It's nice to finally have Facebook pay at least a little attention to its mobile apps for a change. Today, the social networking giant is rolling out an incremental update that brings a couple of new features. Of course, there's the big one: remember that new voice messaging thing that Messenger got? Now the regular app has it, too.
Here's the full changelog:
What's in this version:
• Open and view photos faster • Share your friends' stories to timelines, pages and groups • Send voice messages when you have more to say
The bulk of the new changes will likely be of little consequence, but if you've ever been mildly frustrated by your inability to share a friend's posts to different pages or groups, your life will get just a smidge easier.
It's that time again, Transformer Pad Infinity owners! The latest incremental update to Android 4.1 is out and ready to flash for US, Japan, China, and Taiwan models, and the international version to boot. You can check your Settings menu for the over-the-air download, or head over to the ASUS download page if you're not seeing it immediately.
So what's new? A few bugs for the camera, Mio map, and movie studio app are fixed, and compatibility with newer MicroSD cards is enhanced.
For those of us using the Latin alphabet (or something at least slightly similar), handwriting our search queries probably seems a little tedious. However, if you're in the CJK group (Chinese, Japanese, Korean), things get a little harder on a software keyboard when your written language relies on myriad intricate characters. So, a while back, Google introduced handwriting recognition to mobile search, though the focus wasn't really on those languages specifically at the time.
If you're a fan of "bullet hell" shooters, the day you've been waiting for has arrived: the celebrated arcade and Dreamcast title Ikaruga is now available on Google Play after a brief Japan-only period. But hold your horses, nostalgic gamers - it's also one of the more expensive titles out there at a whopping $9, with no demo available. Still, for those who love this gem of a shooter, it's worth the high price tag.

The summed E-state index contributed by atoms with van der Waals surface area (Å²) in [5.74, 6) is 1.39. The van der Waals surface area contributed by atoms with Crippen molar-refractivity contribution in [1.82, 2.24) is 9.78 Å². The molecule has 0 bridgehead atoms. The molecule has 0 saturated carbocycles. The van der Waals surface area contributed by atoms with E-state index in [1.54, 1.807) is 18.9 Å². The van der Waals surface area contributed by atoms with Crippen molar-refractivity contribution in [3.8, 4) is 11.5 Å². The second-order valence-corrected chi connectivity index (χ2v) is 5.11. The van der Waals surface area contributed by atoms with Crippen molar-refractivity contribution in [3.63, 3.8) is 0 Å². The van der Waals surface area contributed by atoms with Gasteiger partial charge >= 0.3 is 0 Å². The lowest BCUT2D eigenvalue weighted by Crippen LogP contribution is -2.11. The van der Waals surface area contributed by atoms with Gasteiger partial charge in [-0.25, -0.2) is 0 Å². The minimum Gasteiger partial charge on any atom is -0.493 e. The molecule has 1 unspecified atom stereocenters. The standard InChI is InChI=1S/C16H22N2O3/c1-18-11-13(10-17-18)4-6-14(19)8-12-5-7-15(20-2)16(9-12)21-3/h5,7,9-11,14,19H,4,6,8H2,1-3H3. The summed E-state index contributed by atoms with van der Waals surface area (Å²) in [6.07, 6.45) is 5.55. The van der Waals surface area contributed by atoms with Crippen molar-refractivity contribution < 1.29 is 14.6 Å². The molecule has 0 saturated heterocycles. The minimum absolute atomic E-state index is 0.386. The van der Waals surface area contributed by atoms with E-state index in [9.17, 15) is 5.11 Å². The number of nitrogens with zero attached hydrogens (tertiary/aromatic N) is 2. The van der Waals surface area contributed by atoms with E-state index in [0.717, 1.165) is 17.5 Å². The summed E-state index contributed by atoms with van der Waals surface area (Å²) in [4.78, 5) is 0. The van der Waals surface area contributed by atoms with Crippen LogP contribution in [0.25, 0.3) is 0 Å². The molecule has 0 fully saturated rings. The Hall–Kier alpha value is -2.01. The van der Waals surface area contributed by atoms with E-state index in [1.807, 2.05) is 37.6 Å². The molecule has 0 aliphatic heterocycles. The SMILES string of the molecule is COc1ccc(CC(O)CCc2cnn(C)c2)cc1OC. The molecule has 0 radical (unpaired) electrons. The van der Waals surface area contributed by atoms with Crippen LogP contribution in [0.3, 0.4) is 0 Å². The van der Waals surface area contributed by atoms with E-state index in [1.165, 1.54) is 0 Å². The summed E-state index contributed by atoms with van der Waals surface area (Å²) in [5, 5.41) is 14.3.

At this point, most of you are likely familiar with NFC, what it does, and all the neat things you can do with it. And when you start writing your own commands to NFC tags, the possibilities are nearly endless. You could, for example, have a tag that silences your phone, disables GPS, and sets the screen brightness to 'auto' at night. Or have one for the car that enables Bluetooth and GPS, disables Wi-Fi, and then launches your favorite media player or navigation.
Tired of living in TouchWiz's Crayola nightmare on your AT&T LTE GSM Galaxy Note II? CyanogenMod to the rescue yet again - official nightly builds have landed, based on CyanogenMod 10.1. This build will work with the AT&T and T-Mobile Galaxy Note II's in the US, and international versions of the Galaxy Note 2 LTE that are compatible with GSM carriers. Specifically, models GT-N7105, SGH-I317, and SGH-T889. This build will not work with the international Note II 3G (GT-N7100).
Dang it, I've already used up all my "G" adjectives for the day. The internet is not gonna leave me be, though, as the LG Optimus G 4G gets a good ol' grice grop to $49 on Gamazon Gireless. Gee, what a deal. The previous best offer we'd seen for this beast of a phone was $99, also via Amazon. $49 is a downright bargain for this flagship handset.
Both new and upgrading AT&T customers are eligible for the lower price point, as long as they're signing up for a new 2-year contract.
Just yesterday, an LG rep let us know that, among other things, the "G" branding would continue to be representative of the company's top-tier hardware. Today, we get a glimpse at what the next great handset could look like. This leaked slide shows off the LG Optimus G Pro with a gorgeous 5" 1080p display, a gargantuan 3,000 mAh battery, a gratuitous Snapdragon S4 Pro processor, and a glorious 13-megapixel rear camera.
It seems that the Nexus Q, while still not officially re-available in the Play Store, is apparently anything but forgotten. The device – which is codenamed steelhead – just got its first official CyanogenMod 10.1 nightly build. Neat-o.
Definition: A "nightly" is a bleeding edge release that is built on a daily basis, usually at night after a full day's worth of new code has been committed.
It could oftentimes be unstable and not properly tested, lacking any changelogs, but eventually evolving into alphas, betas, release candidates, and finally stable releases.
Any self-respecting digital artist these days uses a graphics tablet to pipe pen input into PC applications. The problem is that good graphics tablets like the Wacom Intuos line are pretty spendy. If you've got an Android device lying around and like to use the GIMP image editor on Linux, you've got all you need for a basic graphics tablet setup thanks to a new app.
The XorgTablet app and driver developed by the gimpusers.com team allow you to select your Android tablet as an input device in GIMP.